The Newbery Awards, the "Oscar of children's books" is an annual indicator of what some grownups think kids ought to read. Each year a committee composed of 15 members of the American Library Association develops a cloistered mystique during months of top-secret evaluation. Will they make a daring choice or a traditional one? Stick with conventional wisdom or break new ground? This year, yes and no.
The Gold Medal goes to Good Masters! Sweet Ladies! by Laura Amy Schlitz, private-school librarian and only recently published author. Good Masters! is unique among Newbery winners: the first nonfiction book since 1988, the first in verse (or partly) since 1998, and the only one to be written as a play.
The subtitle, Voices from a Medieval Village, sums up the content: In 19 monologues and two dialogues, the young people of an English manor share their stories and ambitions. This is not the Hallmark version: Nelly the sniggler (eel catcher) tells how she was almost drowned as an infant by her "starving poor" father, whose heart softened when her "wee fingers" clung to the side of the bucket. God reigns ambiguously, all circumstance attributed to His inscrutable will. Copious footnotes, no less interesting than the text, will cement the book's place in social studies syllabi, but they seem more reliable on details than generalizations. The rationale for the Crusades (for example) was more than "escape the tedium . . . kill muslims, see the world, and go to heaven in the bargain." Still, for style, verve, and illustrations by Robert Byrd, the book shines.
Three Silver Medals go to previous winners, starting with The Wednesday Wars by Gary Schmidt, professor of literature at Calvin College. Coming of age in 1968 is no picnic if your name is Holling Hoodhood and you're the only Presbyterian in a class of Jews and Catholics. Holling has also decided that his homeroom teacher Mrs. Baker hates him, partly because she's making him read Shakespeare on Wednesday afternoons when the rest of the class is at Catechism or Hebrew school. Not surprisingly, the Bard proves relevant over a year of simmering family conflicts and national crises, plus a theatrical debut, a major disappointment, a first love, an athletic triumph, a tangential tragedy, and a happy ending. Too much material is spread too thin, but Holling is an appealing character-though there's nothing especially Presbyterian about his outlook, which resolves to hazy spirituality.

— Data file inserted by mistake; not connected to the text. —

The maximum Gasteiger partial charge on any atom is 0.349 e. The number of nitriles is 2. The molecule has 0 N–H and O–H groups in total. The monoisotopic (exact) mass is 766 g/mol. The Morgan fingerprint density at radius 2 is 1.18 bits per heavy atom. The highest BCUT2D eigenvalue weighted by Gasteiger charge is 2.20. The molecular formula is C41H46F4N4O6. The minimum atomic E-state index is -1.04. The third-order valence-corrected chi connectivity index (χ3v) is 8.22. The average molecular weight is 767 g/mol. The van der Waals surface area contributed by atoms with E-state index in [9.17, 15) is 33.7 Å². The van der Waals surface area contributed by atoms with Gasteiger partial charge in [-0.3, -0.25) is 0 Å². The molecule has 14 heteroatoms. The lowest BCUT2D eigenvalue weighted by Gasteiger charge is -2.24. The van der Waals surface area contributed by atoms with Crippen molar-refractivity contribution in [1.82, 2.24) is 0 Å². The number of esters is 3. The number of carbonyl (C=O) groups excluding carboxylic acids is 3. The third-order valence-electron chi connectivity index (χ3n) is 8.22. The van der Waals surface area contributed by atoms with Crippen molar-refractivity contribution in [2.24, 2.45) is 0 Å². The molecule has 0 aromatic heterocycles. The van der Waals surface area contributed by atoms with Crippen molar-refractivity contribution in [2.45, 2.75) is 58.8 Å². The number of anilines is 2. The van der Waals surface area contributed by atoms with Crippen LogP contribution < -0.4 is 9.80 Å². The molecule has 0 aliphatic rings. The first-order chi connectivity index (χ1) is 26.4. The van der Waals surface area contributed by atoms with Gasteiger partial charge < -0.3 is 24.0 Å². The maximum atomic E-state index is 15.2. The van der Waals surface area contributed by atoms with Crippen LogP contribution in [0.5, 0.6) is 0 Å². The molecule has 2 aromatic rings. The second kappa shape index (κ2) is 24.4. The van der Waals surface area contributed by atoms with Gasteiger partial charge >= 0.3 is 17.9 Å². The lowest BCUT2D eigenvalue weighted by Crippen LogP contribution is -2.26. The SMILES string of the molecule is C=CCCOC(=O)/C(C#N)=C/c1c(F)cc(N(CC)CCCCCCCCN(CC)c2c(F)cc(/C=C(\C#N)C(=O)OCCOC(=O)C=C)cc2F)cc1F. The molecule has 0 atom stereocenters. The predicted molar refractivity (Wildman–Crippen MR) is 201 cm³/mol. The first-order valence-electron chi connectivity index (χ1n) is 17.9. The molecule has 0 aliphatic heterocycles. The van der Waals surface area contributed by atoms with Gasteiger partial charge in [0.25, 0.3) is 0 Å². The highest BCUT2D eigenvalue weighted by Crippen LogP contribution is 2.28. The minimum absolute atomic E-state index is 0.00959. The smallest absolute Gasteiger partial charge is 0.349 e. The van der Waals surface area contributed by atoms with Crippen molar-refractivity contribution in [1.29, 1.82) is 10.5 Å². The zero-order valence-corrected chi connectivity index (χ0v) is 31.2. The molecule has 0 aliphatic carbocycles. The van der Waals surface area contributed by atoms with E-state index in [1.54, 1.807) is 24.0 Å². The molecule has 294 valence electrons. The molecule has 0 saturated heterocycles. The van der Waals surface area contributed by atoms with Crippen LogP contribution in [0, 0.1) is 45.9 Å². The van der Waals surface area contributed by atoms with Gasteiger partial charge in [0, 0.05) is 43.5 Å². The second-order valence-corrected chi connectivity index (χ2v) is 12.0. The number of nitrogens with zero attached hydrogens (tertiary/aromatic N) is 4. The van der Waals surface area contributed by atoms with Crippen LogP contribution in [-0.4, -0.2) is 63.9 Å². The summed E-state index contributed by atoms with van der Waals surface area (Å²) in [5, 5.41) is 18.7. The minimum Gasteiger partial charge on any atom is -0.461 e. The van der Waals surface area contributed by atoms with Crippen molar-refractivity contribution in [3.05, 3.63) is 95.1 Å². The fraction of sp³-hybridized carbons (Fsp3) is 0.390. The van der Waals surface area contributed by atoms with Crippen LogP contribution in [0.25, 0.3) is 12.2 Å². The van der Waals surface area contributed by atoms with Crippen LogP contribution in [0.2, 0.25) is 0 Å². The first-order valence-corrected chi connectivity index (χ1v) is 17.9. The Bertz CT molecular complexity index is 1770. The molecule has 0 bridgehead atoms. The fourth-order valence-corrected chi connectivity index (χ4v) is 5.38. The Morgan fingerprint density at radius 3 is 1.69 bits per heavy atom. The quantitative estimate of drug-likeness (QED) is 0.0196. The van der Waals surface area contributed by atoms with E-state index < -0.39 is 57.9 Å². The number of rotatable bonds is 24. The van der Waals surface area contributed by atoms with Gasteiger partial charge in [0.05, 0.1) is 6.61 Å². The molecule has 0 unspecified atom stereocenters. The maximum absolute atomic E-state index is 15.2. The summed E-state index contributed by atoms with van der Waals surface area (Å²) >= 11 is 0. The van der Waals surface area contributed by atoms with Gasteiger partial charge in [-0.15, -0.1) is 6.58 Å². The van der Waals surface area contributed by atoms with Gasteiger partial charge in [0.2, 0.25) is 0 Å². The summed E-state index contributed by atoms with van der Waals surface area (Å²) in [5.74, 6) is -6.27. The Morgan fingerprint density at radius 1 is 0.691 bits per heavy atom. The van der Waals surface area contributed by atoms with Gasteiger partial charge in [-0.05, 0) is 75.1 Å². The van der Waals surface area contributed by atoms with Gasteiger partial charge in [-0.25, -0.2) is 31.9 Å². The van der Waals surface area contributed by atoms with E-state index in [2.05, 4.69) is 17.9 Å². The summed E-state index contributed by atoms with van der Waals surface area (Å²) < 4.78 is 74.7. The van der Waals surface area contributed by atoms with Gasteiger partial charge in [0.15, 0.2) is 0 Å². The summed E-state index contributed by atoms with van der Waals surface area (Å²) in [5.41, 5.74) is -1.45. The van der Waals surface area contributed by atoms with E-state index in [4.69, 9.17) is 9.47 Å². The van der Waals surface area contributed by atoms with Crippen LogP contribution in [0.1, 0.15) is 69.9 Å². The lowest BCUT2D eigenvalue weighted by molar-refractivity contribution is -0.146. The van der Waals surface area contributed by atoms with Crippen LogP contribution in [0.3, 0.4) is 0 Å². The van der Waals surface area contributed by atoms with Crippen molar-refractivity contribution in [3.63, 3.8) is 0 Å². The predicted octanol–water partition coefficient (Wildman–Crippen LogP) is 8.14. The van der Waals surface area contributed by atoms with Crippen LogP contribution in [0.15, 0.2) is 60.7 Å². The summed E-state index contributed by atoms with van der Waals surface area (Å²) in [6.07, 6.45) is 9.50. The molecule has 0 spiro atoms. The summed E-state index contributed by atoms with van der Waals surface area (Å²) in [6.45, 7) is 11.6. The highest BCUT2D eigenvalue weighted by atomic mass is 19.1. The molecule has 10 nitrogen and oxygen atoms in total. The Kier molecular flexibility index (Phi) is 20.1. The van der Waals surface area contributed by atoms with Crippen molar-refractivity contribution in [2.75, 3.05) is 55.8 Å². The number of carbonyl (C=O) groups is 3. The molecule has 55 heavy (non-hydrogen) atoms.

Even more spiritual is Jacqueline Woodson's Feathers, whose title reflects a Dickinson poem and whose pivotal character calls himself Jesus. This is the kind of "good-for-you book" that appears on nearly every Newbery list: earnest, literary, and slow, even though Woodson sermonizes deftly. "Jesus," the new kid in class, and the only white kid, is predictably despised and rejected. But subsequent events are meant to make us wonder if we all, even the worst, have a little Jesus in us. "I don't know if I believe in miracles," ponders Francine, the narrator. "I think things happen and we need to believe in them." Faith in faith triumphs: "Hope is a thing with feathers that perches in the soul," murmuring to Francine and friends that everything will be all right. Somehow.
Christopher Paul Curtis is both more modest and more precise in his aims-one reason why he's a most reliable children's author. Elijah of Buxton takes place in Buxton, Ontario, an antebellum refuge for freed or escaped slaves. Elijah Freeman was the first baby born in the settlement, and his main distinction so far is that he spit up on Frederick Douglass when the latter came to visit. Like all 11-year-olds, Elijah is trying to figure out the world of "growned-upness," which too often makes "no sense atall" to him. Curtis writes with effortless humor, echoing the episodic structure and slightly burlesque style of Huckleberry Finn until the climax of the story. Confronted by a great injustice, Elijah discovers he can't save the day-but he can save a piece of it. And that's as good a definition of growned-upness as any.
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